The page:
Ex-Ulster and Ireland player accused of assaulting ex-partner 'drifted' after injury ended career, court hears
A former Ulster and Ireland rugby player accused of assaulting his ex-partner has been "drifting" since his sporting career was cut short by injury, the High Court heard.
Ryan Cyril Caldwell's lawyer said he still suffers pain and had "no plan B" in place when his playing days came to an end.
The 33-year-old denies two counts of common assault and a further charge of criminal damage to a glass tumbler.
Caldwell, of Drumart Drive in Belfast, was granted bail but banned from contacting his former partner.
The alleged offences occurred at a house in the Lisburn area on June 12.
A judge was told the incident was linked to requests between the defendant and complainant to look at each other's phone.
Defence counsel Peter Coiley claimed the allegations against his client lacked credibility.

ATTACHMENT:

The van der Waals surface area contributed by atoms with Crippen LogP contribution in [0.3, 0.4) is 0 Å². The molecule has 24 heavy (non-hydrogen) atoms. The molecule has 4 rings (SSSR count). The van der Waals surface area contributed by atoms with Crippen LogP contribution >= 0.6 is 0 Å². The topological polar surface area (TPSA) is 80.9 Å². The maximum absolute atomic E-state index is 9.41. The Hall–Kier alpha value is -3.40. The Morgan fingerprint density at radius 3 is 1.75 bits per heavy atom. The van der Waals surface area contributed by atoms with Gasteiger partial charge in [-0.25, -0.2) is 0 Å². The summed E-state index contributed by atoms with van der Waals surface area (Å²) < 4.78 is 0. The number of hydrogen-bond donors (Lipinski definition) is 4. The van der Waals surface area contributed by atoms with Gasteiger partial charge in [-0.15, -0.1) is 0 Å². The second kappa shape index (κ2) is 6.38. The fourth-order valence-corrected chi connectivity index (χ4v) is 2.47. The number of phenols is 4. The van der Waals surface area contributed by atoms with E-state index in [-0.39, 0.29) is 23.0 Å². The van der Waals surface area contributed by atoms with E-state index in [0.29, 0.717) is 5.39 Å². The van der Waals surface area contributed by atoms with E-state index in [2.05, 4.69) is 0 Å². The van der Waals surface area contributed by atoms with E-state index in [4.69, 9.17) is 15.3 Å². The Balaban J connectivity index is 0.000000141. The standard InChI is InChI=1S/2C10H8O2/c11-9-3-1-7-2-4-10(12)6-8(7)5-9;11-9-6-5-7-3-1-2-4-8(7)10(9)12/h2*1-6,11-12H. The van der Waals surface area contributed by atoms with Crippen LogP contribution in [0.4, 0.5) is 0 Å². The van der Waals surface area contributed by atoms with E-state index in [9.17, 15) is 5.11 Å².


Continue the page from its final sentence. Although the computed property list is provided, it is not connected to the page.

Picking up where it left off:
He said the complainant initially told police she sustained a bump on the head in an incident which caused her to vomit in the street.
But when further questioned she changed her account to say she was only sick in her mouth, according to Mr Coiley.
He described the couple's relationship as "mutually destructive".
Caldwell, a former Ulster and Ireland lock, also played for Bath and Exeter Chiefs before being forced to retire from professional rugby more than two years ago.
"His career was cut short by head injuries," Mr Coiley told the court.
"The termination of his playing career really was a jolt to his system, there was no plan B and he has been drifting ever since."
Counsel added: "He has difficulties in terms of memory recall; he attributes it to the repeated head injuries he had."
At one point Lord Justice Deeny stressed any problems would not be helped by any alleged use of Class B drugs.
Mr Coiley responded it may have foolishly been thought that taking cannabis would "ameliorate" conditions.
"He reported that he's in significant pain - a throwback to repeated physical injuries."
Granting bail for Caldwell to live at an address well away from the alleged victim, the judge said: "It's a sad enough story which is redeemed in his case by the loyalty of members of his family."
Lord Justice Deeny also ordered: "He shall not consume any illegal or other potent drugs unless prescribed by a GP."
Belfast Telegraph Digital